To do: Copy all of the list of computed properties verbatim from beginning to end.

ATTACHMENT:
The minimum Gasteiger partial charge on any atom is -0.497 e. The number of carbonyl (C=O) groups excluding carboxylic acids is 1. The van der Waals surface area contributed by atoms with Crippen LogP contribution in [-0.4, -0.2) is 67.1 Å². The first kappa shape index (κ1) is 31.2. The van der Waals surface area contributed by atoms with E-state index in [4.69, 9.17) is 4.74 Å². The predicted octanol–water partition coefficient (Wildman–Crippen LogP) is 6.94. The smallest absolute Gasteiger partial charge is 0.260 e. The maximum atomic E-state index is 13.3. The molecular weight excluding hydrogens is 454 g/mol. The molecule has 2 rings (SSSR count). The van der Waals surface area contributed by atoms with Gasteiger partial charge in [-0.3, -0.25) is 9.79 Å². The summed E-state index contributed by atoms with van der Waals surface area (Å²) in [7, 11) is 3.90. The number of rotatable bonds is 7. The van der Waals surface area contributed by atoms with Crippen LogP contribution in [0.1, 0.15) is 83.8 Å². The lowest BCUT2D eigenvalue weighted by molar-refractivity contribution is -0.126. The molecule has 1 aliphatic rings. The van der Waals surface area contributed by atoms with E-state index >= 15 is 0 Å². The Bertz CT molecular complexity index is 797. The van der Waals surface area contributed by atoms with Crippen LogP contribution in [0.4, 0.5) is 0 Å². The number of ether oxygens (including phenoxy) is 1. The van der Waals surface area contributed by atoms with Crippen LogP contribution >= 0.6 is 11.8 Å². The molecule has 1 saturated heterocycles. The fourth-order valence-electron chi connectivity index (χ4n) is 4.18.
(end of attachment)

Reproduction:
The minimum Gasteiger partial charge on any atom is -0.497 e. The number of carbonyl (C=O) groups excluding carboxylic acids is 1. The van der Waals surface area contributed by atoms with Crippen LogP contribution in [-0.4, -0.2) is 67.1 Å². The first kappa shape index (κ1) is 31.2. The van der Waals surface area contributed by atoms with E-state index in [4.69, 9.17) is 4.74 Å². The predicted octanol–water partition coefficient (Wildman–Crippen LogP) is 6.94. The smallest absolute Gasteiger partial charge is 0.260 e. The maximum atomic E-state index is 13.3. The molecular weight excluding hydrogens is 454 g/mol. The molecule has 2 rings (SSSR count). The van der Waals surface area contributed by atoms with Gasteiger partial charge in [-0.3, -0.25) is 9.79 Å². The summed E-state index contributed by atoms with van der Waals surface area (Å²) in [7, 11) is 3.90. The number of rotatable bonds is 7. The van der Waals surface area contributed by atoms with Crippen LogP contribution in [0.1, 0.15) is 83.8 Å². The lowest BCUT2D eigenvalue weighted by molar-refractivity contribution is -0.126. The molecule has 1 aliphatic rings. The van der Waals surface area contributed by atoms with E-state index >= 15 is 0 Å². The Bertz CT molecular complexity index is 797. The van der Waals surface area contributed by atoms with Crippen LogP contribution in [0.4, 0.5) is 0 Å². The number of ether oxygens (including phenoxy) is 1. The van der Waals surface area contributed by atoms with Crippen LogP contribution >= 0.6 is 11.8 Å². The molecule has 1 saturated heterocycles. The fourth-order valence-electron chi connectivity index (χ4n) is 4.18.